Colin was born in April 2015 at 29.5 weeks, 10.5 weeks early. He is currently 5 years old. He spent 2.5 months in the NICU, which was extremely difficult for his father and I.
Colin started Early Steps at 6 months old, and it was during this time that his therapists and I noticed some characteristics not completely explained by prematurity: not talking, limited eye contact and delayed motor skills to name a few.
At 2 years old, Colin was referred for an Autism screening. A week after his 2nd birthday, we received the most difficult news of our lives: Colin was diagnosed with Level 3 (Severe) Autism Spectrum Disorder with Speech Impairment (Non-verbal) and Global Developmental Delay. We immediately enrolled Colin in ABA (Applied Behavior Analysis) Therapy, which is considered the best Autism therapy. We educated ourselves about Autism and did everything to ensure that we were doing the absolute best for Colin.
Around Colin’s 1st birthday we started noticing some body jerks and twitches. We consulted a neurologist who just wanted to monitor them. In July 2018, at 3 years old, Colin was referred to Children’s Hospital for an EEG and MRI since the jerks/twitches had not subsided. Shortly after, he was diagnosed with Myoclonic Encephalopathy. This means he has recurrent seizures/jerks, abnormal brain function, and intellectual disability. Also, at this time, we were under the care of a pediatric geneticist and underwent genetic testing to see if there was an explanation for Colin’s medical diagnoses.
In October 2018, the genetic results came back, and we were in complete shock: Colin had an extremely rare genetic disorder. Colin’s neurologist said he was the 41st in the world diagnosed with it. The genetic disorder has no official name. It’s called a CHD2- Related Disorder. We discovered that this was a de novo (not inherited) genetic mutation on the gene CHD2. This mutation happened at conception when the DNA strands were duplicating. About 20 people with a CHD2-related disorder had been studied at the time of Colin’s diagnosis. The common characteristics: myoclonic seizures/jerks, significant speech delay, including nonverbal, developmental delay, mild to severe intellectual delay, Autism, ADHD, and aggressiveness. At this point, everything made sense. Every diagnosis and characteristic were explained. That was a day that we will never forget.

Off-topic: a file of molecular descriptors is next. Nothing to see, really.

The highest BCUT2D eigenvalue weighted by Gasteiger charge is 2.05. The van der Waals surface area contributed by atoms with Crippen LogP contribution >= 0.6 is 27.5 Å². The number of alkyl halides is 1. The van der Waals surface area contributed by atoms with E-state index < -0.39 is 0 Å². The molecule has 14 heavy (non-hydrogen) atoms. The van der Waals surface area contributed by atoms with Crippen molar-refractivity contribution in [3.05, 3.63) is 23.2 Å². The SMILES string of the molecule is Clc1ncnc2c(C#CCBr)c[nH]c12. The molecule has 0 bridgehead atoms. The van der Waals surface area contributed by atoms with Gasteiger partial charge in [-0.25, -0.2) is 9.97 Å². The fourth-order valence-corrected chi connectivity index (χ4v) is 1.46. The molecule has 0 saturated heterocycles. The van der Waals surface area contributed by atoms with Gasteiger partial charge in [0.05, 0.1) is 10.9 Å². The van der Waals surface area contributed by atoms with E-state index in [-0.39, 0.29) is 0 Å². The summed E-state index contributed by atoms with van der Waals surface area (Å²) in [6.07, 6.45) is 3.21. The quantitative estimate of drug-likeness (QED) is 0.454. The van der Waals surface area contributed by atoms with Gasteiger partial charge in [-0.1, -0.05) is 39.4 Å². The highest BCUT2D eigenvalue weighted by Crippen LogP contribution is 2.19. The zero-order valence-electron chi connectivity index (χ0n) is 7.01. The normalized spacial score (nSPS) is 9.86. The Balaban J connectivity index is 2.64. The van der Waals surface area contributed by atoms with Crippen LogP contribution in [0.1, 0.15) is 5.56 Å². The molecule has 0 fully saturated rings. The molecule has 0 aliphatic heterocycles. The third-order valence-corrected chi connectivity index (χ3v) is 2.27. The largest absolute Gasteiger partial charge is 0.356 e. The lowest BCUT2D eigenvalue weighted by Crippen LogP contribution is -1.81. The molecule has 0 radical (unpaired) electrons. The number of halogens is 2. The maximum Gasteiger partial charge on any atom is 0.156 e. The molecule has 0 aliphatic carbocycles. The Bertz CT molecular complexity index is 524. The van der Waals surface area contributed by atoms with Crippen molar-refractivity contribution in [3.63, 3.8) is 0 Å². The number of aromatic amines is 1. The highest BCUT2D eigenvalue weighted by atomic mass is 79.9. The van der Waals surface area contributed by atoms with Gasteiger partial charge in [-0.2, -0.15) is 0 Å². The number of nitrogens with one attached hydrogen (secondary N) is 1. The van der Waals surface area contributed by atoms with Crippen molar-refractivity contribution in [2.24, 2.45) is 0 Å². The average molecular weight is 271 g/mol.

Throughout his short life, Colin has faced a plethora of difficulties including the inability to speak, delayed cognitive and motor functioning, and aggressive meltdowns. This presents a challenge in our everyday lives as careful planning is necessary in order to help Colin function in a world that doesn’t make sense to him. He is a BRAVE little boy, and, despite the challenges, he makes progress daily. He has come so far in all areas of his life including, speech, behavior, academic/cognitive functioning, and motor planning/functioning, and he has done this all with a smile on his face. What may seem like tiny milestones to some, are HUGE celebrations to his father and me. We literally celebrate every little bit of progress. His father and I are extremely hopeful for a cure for CHD2 so that Colin is able to function better in a world that isn’t made for him.